Rain Gardens: Managing Water Sustainably in the Garden and Designed Landscape

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By Nigel Dunnett and Andy Clayden

Review by Erik van Lennep

“...technically a rain garden has come to mean something very specific, namely a planted depression that is designed to take all, or as much as possible, of the excess rain- water run-off from a house or other building and its associated landscape. However, we feel that the term is such an evocative one that we use a much more wide-ranging de?nition, which covers all the possible elements that can be used to capture, channel, divert and make the most of the natural rain and snow that falls on a property. The whole garden becomes a rain garden, and all of the individual elements that we deal with in detail are either components of it, or are small-scale rain gardens in themselves. Rain gardens are therefore about water in all its forms, still and moving, above and below ground, and the rich planting and experiential opportunities that exploiting that water can give rise to”.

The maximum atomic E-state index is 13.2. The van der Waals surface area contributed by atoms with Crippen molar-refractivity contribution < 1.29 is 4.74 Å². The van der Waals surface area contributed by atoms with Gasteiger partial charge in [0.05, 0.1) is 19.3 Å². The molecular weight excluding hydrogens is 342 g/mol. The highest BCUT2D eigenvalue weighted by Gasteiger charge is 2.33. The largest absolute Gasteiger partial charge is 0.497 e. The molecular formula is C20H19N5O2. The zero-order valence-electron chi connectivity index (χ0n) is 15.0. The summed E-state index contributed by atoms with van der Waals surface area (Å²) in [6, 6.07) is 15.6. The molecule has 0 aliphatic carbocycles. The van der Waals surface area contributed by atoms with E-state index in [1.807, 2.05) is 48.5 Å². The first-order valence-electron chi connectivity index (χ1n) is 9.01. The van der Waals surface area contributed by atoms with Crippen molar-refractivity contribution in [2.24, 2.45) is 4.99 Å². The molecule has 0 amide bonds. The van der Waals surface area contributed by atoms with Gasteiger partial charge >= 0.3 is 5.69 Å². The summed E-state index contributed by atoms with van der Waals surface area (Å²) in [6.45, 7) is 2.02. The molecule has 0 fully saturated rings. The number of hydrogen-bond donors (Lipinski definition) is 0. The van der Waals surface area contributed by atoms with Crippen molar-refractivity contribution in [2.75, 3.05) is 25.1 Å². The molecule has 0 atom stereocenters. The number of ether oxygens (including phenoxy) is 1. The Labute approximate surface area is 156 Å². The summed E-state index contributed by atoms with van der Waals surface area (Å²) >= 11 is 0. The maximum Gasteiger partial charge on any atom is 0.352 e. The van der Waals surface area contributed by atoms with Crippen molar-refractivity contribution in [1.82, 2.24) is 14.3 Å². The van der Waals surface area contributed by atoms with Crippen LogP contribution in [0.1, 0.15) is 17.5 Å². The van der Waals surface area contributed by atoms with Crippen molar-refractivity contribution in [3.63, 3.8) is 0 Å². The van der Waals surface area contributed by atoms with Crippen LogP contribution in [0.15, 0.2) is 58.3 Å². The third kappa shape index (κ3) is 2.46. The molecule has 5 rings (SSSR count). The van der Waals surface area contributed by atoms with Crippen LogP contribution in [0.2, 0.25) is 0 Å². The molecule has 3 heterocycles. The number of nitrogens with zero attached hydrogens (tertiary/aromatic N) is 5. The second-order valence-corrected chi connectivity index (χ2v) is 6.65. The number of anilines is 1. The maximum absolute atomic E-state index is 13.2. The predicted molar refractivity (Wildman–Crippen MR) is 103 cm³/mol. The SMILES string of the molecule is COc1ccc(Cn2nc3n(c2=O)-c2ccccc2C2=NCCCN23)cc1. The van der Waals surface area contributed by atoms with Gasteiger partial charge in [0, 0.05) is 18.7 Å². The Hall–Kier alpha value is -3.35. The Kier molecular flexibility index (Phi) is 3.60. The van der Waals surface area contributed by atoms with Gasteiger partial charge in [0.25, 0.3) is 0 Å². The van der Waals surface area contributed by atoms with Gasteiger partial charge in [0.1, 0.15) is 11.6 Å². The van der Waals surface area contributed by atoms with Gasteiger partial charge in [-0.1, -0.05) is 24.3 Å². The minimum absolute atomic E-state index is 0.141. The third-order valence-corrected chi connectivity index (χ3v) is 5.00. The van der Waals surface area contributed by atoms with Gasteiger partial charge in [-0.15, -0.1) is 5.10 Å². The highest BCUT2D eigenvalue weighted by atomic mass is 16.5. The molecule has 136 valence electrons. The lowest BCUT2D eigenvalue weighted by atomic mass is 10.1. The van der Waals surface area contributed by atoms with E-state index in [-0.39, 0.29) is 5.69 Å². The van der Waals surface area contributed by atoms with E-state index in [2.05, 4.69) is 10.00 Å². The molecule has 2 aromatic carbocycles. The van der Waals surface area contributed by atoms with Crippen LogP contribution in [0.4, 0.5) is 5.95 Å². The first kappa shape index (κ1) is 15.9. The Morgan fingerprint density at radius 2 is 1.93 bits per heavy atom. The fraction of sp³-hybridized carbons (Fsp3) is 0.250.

If ever there was a summer to appreciate this book, this is it. Despite the monsoon conditions in Ireland and the UK, I found myself enjoying the rain more when I read this book, imagining all the delightful ways in which design can be used to play with rainfall.

Nigel Dunnett and Andy Clayden both lecture at the Department of Landscape, University of Sheffield, UK, where this summer has provided more than enough rain for anyone's preference.

See excerpts of this book online